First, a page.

Last night I tried sampled the Lagunitas IPA and Unpredictable JPA to see how much affect the dry hopping had after four days.

While Unpredictable tasted a little weak with its 9g of dry-hopping, Lagunitas was starting to edge towards the intense side with its 14g. Whether this can be attributed directly to the weight of hops used, I don’t know – Lagunitas is stronger but has less IBUs than Unpredictable (OG 1.079/FG 1.017/IBU 40 vs OG 1.053/FG 1.009/IBU 66). Unpredictable is also a mix of three hops, whereas Lagunitas is a mix of two.

I decided to bottle Lagunitas before the flavour becomes too intense and leave Unpredictable for another day or two. It might have been nice to bottle only half of Lagunitas and leave the rest, but really I’ve got enough bottling on my hands at the moment (as you’ll see below).

I also tried my Anchor Liberty Ale Educational Clone – the beer where I only used a single bittering addition with no flavour and aroma hops. All I can say is that I will never ever believe comments that say bittering additions impart minimal flavouring, if any at all. Whether you call it “flavouring” or “bittering characteristic of the hop”, there’s little doubt that this beer is seriously Cascade.

I bottled 10 Anchor bottles with this “bittering only” version – because actually, it tastes damn good. The rest I’ve added 4.5g of Cascade leaf AA 7.2% and I’ll leave it for 4-5 days. Will be really interesting to compare the “bittering only” and “bittering + dry hop” versions.

I’m now left with two free primaries, plus another which will become free this weekend, and another which will become free next week. Usually that would set me racing to make beer but I’m trying to hold off at the moment until I get my fermentation chamber sorted out – the thermostat failed to arrive last night (delivery company screw up) and I still need to work out how I’m going to materialise this fermentation chamber. I may bite the bullet and make a pilsner this weekend though, since I can ferment that in my fridge.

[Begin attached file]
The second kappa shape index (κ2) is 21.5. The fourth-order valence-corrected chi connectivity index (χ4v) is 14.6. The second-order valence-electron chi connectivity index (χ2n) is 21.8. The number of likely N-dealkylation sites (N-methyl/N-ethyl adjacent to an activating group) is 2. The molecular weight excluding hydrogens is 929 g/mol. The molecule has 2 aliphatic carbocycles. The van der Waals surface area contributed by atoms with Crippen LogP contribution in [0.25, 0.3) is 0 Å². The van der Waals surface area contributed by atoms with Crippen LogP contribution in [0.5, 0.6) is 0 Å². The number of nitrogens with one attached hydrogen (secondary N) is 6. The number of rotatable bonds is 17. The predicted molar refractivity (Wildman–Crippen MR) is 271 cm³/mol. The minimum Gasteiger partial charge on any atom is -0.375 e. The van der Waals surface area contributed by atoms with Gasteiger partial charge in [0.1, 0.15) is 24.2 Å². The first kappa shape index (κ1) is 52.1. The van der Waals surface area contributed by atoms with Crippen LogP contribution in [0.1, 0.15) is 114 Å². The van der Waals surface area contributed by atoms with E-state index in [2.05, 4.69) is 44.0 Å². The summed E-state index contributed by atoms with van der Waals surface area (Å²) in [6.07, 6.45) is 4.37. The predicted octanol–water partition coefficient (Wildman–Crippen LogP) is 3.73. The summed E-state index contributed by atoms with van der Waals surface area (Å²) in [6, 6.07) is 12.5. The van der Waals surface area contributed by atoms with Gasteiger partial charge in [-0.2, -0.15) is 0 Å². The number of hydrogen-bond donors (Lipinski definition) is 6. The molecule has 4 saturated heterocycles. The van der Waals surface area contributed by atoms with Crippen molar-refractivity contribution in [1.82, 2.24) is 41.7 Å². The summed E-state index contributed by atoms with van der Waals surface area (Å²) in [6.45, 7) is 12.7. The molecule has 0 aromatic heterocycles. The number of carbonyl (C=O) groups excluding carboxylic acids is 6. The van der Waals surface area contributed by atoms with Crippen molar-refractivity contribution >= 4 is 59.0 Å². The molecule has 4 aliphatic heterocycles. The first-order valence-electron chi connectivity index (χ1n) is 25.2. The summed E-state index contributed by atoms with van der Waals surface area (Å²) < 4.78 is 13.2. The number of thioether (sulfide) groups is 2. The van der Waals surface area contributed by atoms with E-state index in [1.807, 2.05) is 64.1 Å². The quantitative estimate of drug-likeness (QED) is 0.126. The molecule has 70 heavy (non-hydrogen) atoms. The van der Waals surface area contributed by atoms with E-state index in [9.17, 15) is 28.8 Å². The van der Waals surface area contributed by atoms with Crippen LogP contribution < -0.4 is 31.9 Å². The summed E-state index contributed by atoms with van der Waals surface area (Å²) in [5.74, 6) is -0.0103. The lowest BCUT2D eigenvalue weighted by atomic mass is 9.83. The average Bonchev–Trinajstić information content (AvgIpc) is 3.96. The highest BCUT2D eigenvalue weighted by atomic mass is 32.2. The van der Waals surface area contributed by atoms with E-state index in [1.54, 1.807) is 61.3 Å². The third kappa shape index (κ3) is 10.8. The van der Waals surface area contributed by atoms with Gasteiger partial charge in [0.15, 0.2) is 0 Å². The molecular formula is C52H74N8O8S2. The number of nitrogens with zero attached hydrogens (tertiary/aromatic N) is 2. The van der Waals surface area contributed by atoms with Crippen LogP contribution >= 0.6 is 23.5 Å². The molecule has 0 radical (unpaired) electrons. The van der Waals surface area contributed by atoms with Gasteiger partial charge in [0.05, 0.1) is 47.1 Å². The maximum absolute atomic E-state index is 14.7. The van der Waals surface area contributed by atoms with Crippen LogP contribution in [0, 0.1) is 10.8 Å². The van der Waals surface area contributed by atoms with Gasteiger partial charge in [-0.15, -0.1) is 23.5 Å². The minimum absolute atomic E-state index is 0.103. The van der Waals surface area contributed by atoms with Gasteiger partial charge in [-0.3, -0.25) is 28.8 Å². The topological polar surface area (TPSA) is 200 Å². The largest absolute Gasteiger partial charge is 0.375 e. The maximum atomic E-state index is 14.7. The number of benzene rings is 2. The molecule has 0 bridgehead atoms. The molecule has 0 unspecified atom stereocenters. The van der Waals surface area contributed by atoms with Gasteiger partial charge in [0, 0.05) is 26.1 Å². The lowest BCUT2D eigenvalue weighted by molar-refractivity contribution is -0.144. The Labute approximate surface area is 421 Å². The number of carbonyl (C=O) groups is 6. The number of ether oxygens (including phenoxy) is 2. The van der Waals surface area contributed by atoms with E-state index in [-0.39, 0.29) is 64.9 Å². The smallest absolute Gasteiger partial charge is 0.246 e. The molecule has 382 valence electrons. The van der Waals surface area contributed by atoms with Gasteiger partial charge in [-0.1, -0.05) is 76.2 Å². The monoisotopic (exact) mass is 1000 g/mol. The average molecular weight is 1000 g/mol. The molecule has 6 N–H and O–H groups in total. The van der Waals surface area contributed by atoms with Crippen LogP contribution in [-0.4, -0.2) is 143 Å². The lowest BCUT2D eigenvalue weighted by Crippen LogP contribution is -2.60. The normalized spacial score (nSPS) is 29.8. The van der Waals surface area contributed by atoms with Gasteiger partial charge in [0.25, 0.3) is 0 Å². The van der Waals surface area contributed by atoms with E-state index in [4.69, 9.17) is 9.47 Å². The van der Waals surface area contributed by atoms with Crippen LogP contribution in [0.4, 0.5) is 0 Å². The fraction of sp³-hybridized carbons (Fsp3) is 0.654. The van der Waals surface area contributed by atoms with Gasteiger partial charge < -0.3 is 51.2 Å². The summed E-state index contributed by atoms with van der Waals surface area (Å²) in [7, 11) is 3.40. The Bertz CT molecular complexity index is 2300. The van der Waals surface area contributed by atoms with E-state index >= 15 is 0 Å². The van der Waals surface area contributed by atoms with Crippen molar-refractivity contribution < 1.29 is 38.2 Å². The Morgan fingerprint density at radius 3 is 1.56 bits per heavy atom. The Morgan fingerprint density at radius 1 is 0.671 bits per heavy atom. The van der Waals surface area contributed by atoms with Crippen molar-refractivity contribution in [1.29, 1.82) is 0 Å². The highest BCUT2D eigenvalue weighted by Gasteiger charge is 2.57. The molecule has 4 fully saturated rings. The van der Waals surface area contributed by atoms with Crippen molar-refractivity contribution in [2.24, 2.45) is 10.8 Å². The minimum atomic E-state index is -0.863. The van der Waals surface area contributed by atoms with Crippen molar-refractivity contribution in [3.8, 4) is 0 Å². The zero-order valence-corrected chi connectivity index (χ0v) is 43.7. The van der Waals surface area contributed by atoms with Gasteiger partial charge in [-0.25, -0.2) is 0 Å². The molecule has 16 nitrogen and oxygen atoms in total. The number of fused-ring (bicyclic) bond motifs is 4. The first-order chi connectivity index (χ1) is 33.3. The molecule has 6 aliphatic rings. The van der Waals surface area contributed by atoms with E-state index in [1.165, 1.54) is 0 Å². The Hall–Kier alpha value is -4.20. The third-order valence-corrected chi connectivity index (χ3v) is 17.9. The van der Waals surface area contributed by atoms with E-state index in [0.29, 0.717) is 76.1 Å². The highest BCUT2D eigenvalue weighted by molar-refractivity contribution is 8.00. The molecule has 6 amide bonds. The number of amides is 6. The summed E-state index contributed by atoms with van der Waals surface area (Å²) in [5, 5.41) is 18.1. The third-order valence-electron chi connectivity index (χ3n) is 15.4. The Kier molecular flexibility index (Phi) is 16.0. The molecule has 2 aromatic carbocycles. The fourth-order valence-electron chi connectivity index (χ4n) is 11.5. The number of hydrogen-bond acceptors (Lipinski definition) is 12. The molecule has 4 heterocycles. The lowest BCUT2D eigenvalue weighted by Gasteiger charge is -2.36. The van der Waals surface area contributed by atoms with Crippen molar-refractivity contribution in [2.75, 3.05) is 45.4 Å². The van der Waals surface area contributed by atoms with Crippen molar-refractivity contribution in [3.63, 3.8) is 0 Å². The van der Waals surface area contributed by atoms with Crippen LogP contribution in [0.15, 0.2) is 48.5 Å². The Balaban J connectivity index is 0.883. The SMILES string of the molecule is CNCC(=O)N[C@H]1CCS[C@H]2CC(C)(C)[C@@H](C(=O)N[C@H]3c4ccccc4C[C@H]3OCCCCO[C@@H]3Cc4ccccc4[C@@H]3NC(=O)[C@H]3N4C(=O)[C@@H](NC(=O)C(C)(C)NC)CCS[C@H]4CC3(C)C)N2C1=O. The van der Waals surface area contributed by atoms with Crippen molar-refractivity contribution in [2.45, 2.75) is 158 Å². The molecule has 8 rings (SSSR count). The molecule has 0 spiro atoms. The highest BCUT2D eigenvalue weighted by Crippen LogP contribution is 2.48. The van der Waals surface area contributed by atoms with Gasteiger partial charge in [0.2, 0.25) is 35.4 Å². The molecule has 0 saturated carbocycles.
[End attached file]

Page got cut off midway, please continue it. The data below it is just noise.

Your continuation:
I’ve also been doing a bit of reading and it’s become clear that as well as fermentation temperature, my attitude of “it’s ok to pitch when the temp is high as long as it doesn’t kill off the yeast” is probably not helping. From How to Brew:

The third factor for a good fermentation is temperature. Yeast are greatly affected by temperature; too cold and they go dormant, too hot (more than 10°F above the nominal range) and they indulge in an orgy of fermentation that often cannot be cleaned up by conditioning. High temperatures encourage the production of fusel alcohols – heavier alcohols that can have harsh solvent-like flavors. Many of these fusels esterify during secondary fermentation, but in large amounts these esters can dominate the beer’s flavor. Excessively banana-tasting beers are one example of high esters due to high temperature fermentation.

High temperatures can also lead to excessive levels of diacetyl. A common mistake that homebrewers make is pitching the yeast when the wort has not been chilled enough, and is still relatively warm. If the wort is, e.g. 90 F, when the yeast is pitched and slowly cools to room temperature during primary fermentation, more diacetyl will be produced in the early stages than the yeast can reabsorb during the secondary stage. Furthermore, primary fermentation is an exothermic process. The internal temperature of the fermentor can be as much as 10F above ambient conditions, just due to yeast activity. This is one good reason to keep the fermentor in the proper temperature range; so that with a normal vigorous fermentation, the beer turns out as intended, even if it was warmer than the surroundings.

Brewing in the summertime is a definite problem if you don’t have a way to keep the fermentor cool. My friend Scott showed me a neat trick though, he would immerse (not completely) his fermentors in a spare bathtup during the summer. The water in the tub was slow to warm during the day even though temperatures would be in the 90’s, and at night the water would be slow to cool, even when the temperature dropped to 45 F. In this way he was able to moderate his fermentation temperature between 60-70 F, and the beer turned out great. I have used this method myself with wash tubs and had great success.

It’s the second paragraph that’s important here – I’ve included the rest for completeness.

I’m sure I read this all when I started homebrewing, but at that time it was way over my head – I was still just getting the general process. Now it’s making more sense to me and I’m going to make sure that my next beers have the yeast pitched at the right temperature even if it means I have to let them do the final cooling in the fridge.

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